The Supply Chain perspective allocates potential impacts, resource use and waste generation to the spot in the economy that those issues are potentially occurring. In other words, Supply Chain perspective highlights the direct potential issues associated with each sector. The Point of Consumption (POC) perspective, on the other hand, allocates potential impacts, resource use and waste generation to the goods and services consumed by households and governments. In other words, the POC perspective highlights the direct potential issues associated with those final goods and services PLUS the indirect potential issues associated with their supply chains. Therefore, it would not make sense to allow for the examination of indirect potential issues of goods and services in the Supply Chain perspective.
6. What is a hotspot?
1. What is the underlying model and where can I find more information about it?
The SMM Prioritization Tools are user interfaces to EPA’s United States Environmentally-Extended Input-Output (USEEIO) model, which categorizes goods and services based on the list of 389 commodities included in the 2007 Input-Output tables from the U.S. Bureau of Economic Analysis (BEA), often referred to as the BEA IO accounts. The USEEIO model takes advantage of the U.S. BEA having mapped the network of relationships among businesses throughout the U.S. (from those engaged in the extraction of raw materials and resources to businesses that sell goods or services to the consumer). This network of relationships is then overlaid with environmental, resource use and socioeconomic data collected by government agencies. Associations are then drawn between goods and services and those data.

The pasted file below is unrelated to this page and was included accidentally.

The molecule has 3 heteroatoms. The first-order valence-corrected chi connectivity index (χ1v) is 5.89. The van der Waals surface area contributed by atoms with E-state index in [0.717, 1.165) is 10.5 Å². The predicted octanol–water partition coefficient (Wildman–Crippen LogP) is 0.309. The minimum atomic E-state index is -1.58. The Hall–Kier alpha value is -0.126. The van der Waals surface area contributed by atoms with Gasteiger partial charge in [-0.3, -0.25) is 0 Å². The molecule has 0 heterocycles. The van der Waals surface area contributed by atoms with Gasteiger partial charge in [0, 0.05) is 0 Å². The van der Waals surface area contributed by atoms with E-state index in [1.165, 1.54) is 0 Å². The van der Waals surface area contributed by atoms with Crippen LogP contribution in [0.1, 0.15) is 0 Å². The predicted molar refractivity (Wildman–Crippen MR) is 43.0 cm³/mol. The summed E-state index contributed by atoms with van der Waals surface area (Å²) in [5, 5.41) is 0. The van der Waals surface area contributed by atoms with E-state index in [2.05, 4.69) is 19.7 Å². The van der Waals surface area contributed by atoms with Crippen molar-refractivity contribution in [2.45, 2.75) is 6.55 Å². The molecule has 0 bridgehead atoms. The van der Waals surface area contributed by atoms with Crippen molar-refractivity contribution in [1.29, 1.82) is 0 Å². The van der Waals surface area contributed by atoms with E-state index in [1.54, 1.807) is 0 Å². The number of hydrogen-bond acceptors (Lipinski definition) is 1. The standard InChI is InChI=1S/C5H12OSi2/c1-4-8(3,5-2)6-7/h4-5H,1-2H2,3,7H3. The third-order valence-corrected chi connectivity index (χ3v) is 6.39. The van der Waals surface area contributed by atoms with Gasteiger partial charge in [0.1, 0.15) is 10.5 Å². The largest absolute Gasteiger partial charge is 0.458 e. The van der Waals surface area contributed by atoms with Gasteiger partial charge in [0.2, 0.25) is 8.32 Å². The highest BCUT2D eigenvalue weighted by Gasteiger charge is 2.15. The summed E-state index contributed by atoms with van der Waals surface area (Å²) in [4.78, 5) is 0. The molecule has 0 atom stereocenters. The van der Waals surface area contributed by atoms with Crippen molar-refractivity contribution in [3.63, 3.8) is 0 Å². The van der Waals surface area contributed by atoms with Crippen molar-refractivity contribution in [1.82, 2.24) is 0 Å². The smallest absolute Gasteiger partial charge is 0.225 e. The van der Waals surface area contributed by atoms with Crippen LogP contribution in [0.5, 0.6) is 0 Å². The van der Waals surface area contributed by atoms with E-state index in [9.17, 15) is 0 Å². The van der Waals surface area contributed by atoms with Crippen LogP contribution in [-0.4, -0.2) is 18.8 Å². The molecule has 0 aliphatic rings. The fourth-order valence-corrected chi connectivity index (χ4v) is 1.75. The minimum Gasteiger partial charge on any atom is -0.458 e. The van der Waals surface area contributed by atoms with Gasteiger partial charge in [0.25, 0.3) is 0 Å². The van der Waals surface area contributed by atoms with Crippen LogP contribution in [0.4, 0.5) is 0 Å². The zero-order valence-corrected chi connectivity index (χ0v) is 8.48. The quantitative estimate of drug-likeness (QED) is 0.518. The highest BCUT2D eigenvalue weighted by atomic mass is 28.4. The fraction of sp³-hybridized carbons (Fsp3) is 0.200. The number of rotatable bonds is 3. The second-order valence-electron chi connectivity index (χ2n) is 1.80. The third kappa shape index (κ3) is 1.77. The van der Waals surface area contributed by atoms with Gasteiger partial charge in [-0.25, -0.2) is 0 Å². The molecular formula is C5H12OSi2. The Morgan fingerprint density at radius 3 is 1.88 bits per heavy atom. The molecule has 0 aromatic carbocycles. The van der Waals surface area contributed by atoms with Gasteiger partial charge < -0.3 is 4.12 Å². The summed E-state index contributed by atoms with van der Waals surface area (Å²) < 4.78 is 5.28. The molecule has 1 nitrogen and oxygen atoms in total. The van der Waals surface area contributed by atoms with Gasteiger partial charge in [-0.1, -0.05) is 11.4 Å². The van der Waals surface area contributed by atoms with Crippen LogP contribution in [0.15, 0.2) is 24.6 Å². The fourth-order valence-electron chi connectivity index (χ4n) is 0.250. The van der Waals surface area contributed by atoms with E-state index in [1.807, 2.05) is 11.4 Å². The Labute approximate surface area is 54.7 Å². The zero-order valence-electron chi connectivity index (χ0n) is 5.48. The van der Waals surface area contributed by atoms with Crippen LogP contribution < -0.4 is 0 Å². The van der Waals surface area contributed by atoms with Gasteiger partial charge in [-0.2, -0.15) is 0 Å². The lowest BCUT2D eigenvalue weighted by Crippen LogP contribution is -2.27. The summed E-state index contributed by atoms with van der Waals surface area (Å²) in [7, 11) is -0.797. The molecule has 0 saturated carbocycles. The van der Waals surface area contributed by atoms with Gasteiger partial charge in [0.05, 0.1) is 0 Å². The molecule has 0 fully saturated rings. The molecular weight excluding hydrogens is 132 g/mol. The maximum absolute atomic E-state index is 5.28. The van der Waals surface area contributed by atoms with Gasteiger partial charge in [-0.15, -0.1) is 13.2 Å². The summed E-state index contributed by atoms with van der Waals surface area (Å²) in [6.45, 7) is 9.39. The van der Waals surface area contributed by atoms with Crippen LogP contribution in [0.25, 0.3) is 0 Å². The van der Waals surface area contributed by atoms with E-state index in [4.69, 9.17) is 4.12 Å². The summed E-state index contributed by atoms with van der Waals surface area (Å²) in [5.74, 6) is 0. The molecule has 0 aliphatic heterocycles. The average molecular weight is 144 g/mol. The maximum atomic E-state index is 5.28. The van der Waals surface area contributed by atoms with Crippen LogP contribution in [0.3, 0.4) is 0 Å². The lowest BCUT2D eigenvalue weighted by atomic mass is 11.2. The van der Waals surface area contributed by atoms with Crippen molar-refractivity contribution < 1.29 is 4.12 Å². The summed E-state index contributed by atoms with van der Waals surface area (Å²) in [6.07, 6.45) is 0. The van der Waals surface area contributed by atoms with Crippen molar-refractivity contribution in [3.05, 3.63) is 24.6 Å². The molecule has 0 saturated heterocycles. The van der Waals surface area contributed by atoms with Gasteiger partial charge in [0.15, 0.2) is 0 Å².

2. Why is the USEEIO model being used instead of other available input-output models?
The USEEIO model is made in-house by EPA’s Office of Research and Development. It is a comprehensive, free-to-use, transparent and openly shareable EEIO model available that uses publicly available data. The USEEIO model is built in a form that can allow EPA to update it when necessary.
3. How accurate are the modeled results?
The SMM Prioritization Tools display predicted results from the U.S. EPA’s USEEIO model. This model estimates environmental impacts, resource use and socioeconomic information using publicly-available data. The underlying detailed data are aggregated for use in the model. Thus, the level of resolution is limited to averages for a good or service classification and why the term “potential issues” is used. In most cases, information provided will need to be supplemented with more detailed information for greater accuracy and prior to considering specific actions.